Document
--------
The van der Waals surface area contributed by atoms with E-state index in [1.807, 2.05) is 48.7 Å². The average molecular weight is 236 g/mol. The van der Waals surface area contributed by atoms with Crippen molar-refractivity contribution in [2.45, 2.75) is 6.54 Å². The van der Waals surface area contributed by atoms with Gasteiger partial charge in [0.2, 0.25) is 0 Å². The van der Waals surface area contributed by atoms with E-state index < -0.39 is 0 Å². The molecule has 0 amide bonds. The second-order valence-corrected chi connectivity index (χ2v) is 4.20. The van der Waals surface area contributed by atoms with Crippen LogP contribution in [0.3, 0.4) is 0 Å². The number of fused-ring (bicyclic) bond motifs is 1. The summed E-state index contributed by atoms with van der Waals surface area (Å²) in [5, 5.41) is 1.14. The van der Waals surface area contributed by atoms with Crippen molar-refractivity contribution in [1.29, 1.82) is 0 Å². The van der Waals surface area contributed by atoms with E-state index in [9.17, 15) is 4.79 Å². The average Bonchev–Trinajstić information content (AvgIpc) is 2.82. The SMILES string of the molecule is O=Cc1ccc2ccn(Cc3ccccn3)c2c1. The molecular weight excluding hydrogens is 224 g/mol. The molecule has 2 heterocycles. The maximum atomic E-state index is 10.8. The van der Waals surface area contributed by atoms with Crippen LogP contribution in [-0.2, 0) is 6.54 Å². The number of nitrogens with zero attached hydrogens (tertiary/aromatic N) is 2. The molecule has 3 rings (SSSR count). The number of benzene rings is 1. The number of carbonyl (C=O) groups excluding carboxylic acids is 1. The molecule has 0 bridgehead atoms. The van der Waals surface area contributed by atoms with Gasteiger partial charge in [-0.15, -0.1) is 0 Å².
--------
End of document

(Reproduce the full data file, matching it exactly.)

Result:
The van der Waals surface area contributed by atoms with E-state index in [1.807, 2.05) is 48.7 Å². The average molecular weight is 236 g/mol. The van der Waals surface area contributed by atoms with Crippen molar-refractivity contribution in [2.45, 2.75) is 6.54 Å². The van der Waals surface area contributed by atoms with Gasteiger partial charge in [0.2, 0.25) is 0 Å². The van der Waals surface area contributed by atoms with E-state index < -0.39 is 0 Å². The molecule has 0 amide bonds. The second-order valence-corrected chi connectivity index (χ2v) is 4.20. The van der Waals surface area contributed by atoms with Crippen LogP contribution in [0.3, 0.4) is 0 Å². The number of fused-ring (bicyclic) bond motifs is 1. The summed E-state index contributed by atoms with van der Waals surface area (Å²) in [5, 5.41) is 1.14. The van der Waals surface area contributed by atoms with Crippen molar-refractivity contribution in [1.29, 1.82) is 0 Å². The van der Waals surface area contributed by atoms with E-state index in [9.17, 15) is 4.79 Å². The average Bonchev–Trinajstić information content (AvgIpc) is 2.82. The SMILES string of the molecule is O=Cc1ccc2ccn(Cc3ccccn3)c2c1. The molecular weight excluding hydrogens is 224 g/mol. The molecule has 2 heterocycles. The maximum atomic E-state index is 10.8. The van der Waals surface area contributed by atoms with Crippen LogP contribution in [-0.2, 0) is 6.54 Å². The number of nitrogens with zero attached hydrogens (tertiary/aromatic N) is 2. The molecule has 3 rings (SSSR count). The number of benzene rings is 1. The number of carbonyl (C=O) groups excluding carboxylic acids is 1. The molecule has 0 bridgehead atoms. The van der Waals surface area contributed by atoms with Gasteiger partial charge in [-0.15, -0.1) is 0 Å².